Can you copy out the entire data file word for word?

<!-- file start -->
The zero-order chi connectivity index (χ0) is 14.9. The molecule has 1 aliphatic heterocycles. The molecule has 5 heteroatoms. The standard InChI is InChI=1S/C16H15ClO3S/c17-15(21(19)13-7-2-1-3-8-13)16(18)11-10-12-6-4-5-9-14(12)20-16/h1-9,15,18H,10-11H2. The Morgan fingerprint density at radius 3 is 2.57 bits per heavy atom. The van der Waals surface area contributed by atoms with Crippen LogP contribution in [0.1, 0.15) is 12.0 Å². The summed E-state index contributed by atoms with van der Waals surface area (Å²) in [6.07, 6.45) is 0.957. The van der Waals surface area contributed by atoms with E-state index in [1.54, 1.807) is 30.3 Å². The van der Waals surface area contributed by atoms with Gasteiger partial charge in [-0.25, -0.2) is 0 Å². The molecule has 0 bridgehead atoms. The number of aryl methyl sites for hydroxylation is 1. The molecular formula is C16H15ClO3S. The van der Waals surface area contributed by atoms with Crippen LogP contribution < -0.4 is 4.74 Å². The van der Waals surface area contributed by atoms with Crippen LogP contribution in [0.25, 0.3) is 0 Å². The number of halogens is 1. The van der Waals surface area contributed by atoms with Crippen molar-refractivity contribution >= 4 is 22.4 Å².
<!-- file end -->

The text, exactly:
The zero-order chi connectivity index (χ0) is 14.9. The molecule has 1 aliphatic heterocycles. The molecule has 5 heteroatoms. The standard InChI is InChI=1S/C16H15ClO3S/c17-15(21(19)13-7-2-1-3-8-13)16(18)11-10-12-6-4-5-9-14(12)20-16/h1-9,15,18H,10-11H2. The Morgan fingerprint density at radius 3 is 2.57 bits per heavy atom. The van der Waals surface area contributed by atoms with Crippen LogP contribution in [0.1, 0.15) is 12.0 Å². The summed E-state index contributed by atoms with van der Waals surface area (Å²) in [6.07, 6.45) is 0.957. The van der Waals surface area contributed by atoms with E-state index in [1.54, 1.807) is 30.3 Å². The van der Waals surface area contributed by atoms with Gasteiger partial charge in [-0.25, -0.2) is 0 Å². The molecule has 0 bridgehead atoms. The number of aryl methyl sites for hydroxylation is 1. The molecular formula is C16H15ClO3S. The van der Waals surface area contributed by atoms with Crippen LogP contribution < -0.4 is 4.74 Å². The van der Waals surface area contributed by atoms with Crippen LogP contribution in [0.25, 0.3) is 0 Å². The number of halogens is 1. The van der Waals surface area contributed by atoms with Crippen molar-refractivity contribution >= 4 is 22.4 Å².